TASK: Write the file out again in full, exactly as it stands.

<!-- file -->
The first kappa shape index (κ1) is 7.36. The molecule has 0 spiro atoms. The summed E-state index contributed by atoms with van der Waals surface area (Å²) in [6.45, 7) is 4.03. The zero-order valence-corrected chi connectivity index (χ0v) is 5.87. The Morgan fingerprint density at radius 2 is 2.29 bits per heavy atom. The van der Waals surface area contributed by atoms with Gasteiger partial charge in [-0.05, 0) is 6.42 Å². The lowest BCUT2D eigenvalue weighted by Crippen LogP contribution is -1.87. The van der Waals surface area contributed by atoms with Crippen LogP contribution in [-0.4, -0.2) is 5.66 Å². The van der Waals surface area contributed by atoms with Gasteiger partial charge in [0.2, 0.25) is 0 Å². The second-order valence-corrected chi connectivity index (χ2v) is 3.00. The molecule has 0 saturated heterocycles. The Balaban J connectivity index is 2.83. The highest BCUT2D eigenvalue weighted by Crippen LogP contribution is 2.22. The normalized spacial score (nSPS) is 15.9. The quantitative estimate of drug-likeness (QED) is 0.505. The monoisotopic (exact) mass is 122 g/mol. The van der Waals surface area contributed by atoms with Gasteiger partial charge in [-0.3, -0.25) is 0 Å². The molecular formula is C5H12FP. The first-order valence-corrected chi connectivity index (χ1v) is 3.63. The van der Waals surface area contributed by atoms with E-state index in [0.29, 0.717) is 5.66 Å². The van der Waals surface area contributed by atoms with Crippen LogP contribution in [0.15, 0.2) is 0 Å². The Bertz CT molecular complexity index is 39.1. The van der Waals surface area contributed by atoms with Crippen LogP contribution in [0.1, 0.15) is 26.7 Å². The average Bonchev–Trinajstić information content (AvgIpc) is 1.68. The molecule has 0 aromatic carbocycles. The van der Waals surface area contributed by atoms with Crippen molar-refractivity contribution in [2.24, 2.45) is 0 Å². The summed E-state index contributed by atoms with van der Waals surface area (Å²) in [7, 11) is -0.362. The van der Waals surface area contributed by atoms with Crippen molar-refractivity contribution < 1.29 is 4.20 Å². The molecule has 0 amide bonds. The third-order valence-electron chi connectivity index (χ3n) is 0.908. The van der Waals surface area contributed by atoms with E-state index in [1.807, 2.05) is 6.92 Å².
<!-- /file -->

The first kappa shape index (κ1) is 7.36. The molecule has 0 spiro atoms. The summed E-state index contributed by atoms with van der Waals surface area (Å²) in [6.45, 7) is 4.03. The zero-order valence-corrected chi connectivity index (χ0v) is 5.87. The Morgan fingerprint density at radius 2 is 2.29 bits per heavy atom. The van der Waals surface area contributed by atoms with Gasteiger partial charge in [-0.05, 0) is 6.42 Å². The lowest BCUT2D eigenvalue weighted by Crippen LogP contribution is -1.87. The van der Waals surface area contributed by atoms with Crippen LogP contribution in [-0.4, -0.2) is 5.66 Å². The van der Waals surface area contributed by atoms with Gasteiger partial charge in [0.2, 0.25) is 0 Å². The second-order valence-corrected chi connectivity index (χ2v) is 3.00. The molecule has 0 saturated heterocycles. The Balaban J connectivity index is 2.83. The highest BCUT2D eigenvalue weighted by Crippen LogP contribution is 2.22. The normalized spacial score (nSPS) is 15.9. The quantitative estimate of drug-likeness (QED) is 0.505. The monoisotopic (exact) mass is 122 g/mol. The van der Waals surface area contributed by atoms with Gasteiger partial charge in [-0.3, -0.25) is 0 Å². The molecular formula is C5H12FP. The first-order valence-corrected chi connectivity index (χ1v) is 3.63. The van der Waals surface area contributed by atoms with E-state index in [0.29, 0.717) is 5.66 Å². The van der Waals surface area contributed by atoms with Crippen LogP contribution in [0.15, 0.2) is 0 Å². The Bertz CT molecular complexity index is 39.1. The van der Waals surface area contributed by atoms with Crippen LogP contribution in [0.1, 0.15) is 26.7 Å². The average Bonchev–Trinajstić information content (AvgIpc) is 1.68. The molecule has 0 aromatic carbocycles. The van der Waals surface area contributed by atoms with Crippen molar-refractivity contribution in [2.24, 2.45) is 0 Å². The summed E-state index contributed by atoms with van der Waals surface area (Å²) in [7, 11) is -0.362. The van der Waals surface area contributed by atoms with Crippen molar-refractivity contribution < 1.29 is 4.20 Å². The molecule has 0 amide bonds. The third-order valence-electron chi connectivity index (χ3n) is 0.908. The van der Waals surface area contributed by atoms with E-state index in [1.807, 2.05) is 6.92 Å².